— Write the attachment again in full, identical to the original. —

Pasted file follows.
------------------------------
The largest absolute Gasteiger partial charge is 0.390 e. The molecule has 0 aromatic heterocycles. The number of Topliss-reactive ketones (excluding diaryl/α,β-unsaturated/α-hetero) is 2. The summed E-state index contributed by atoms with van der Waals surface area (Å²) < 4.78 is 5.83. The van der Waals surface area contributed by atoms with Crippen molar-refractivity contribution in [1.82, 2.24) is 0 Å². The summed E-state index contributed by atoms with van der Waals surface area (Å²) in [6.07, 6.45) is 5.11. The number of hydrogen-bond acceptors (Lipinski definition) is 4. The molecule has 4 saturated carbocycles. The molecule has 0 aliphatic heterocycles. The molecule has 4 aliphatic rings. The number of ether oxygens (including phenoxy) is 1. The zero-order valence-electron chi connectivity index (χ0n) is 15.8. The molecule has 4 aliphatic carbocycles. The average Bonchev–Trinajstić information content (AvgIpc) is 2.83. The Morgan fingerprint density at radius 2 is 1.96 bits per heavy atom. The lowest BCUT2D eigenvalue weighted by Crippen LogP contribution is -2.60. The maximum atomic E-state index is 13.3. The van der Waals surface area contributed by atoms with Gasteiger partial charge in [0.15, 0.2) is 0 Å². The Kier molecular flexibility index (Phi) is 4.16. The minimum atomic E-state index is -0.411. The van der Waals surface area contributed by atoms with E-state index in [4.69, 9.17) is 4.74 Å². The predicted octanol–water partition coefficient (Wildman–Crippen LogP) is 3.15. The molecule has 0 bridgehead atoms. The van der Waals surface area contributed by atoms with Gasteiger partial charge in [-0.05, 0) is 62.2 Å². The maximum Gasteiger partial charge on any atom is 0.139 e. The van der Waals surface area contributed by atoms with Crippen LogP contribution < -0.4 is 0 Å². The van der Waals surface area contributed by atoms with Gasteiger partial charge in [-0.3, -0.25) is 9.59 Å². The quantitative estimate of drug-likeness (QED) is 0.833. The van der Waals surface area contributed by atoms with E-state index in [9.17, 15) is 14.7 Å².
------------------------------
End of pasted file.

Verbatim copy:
The largest absolute Gasteiger partial charge is 0.390 e. The molecule has 0 aromatic heterocycles. The number of Topliss-reactive ketones (excluding diaryl/α,β-unsaturated/α-hetero) is 2. The summed E-state index contributed by atoms with van der Waals surface area (Å²) < 4.78 is 5.83. The van der Waals surface area contributed by atoms with Crippen molar-refractivity contribution in [1.82, 2.24) is 0 Å². The summed E-state index contributed by atoms with van der Waals surface area (Å²) in [6.07, 6.45) is 5.11. The number of hydrogen-bond acceptors (Lipinski definition) is 4. The molecule has 4 saturated carbocycles. The molecule has 0 aliphatic heterocycles. The molecule has 4 aliphatic rings. The number of ether oxygens (including phenoxy) is 1. The zero-order valence-electron chi connectivity index (χ0n) is 15.8. The molecule has 4 aliphatic carbocycles. The average Bonchev–Trinajstić information content (AvgIpc) is 2.83. The Morgan fingerprint density at radius 2 is 1.96 bits per heavy atom. The lowest BCUT2D eigenvalue weighted by Crippen LogP contribution is -2.60. The maximum atomic E-state index is 13.3. The van der Waals surface area contributed by atoms with Gasteiger partial charge in [0.15, 0.2) is 0 Å². The Kier molecular flexibility index (Phi) is 4.16. The minimum atomic E-state index is -0.411. The van der Waals surface area contributed by atoms with E-state index in [4.69, 9.17) is 4.74 Å². The predicted octanol–water partition coefficient (Wildman–Crippen LogP) is 3.15. The molecule has 0 bridgehead atoms. The van der Waals surface area contributed by atoms with Gasteiger partial charge in [-0.05, 0) is 62.2 Å². The maximum Gasteiger partial charge on any atom is 0.139 e. The van der Waals surface area contributed by atoms with Crippen LogP contribution < -0.4 is 0 Å². The van der Waals surface area contributed by atoms with Gasteiger partial charge in [-0.3, -0.25) is 9.59 Å². The quantitative estimate of drug-likeness (QED) is 0.833. The van der Waals surface area contributed by atoms with E-state index in [9.17, 15) is 14.7 Å².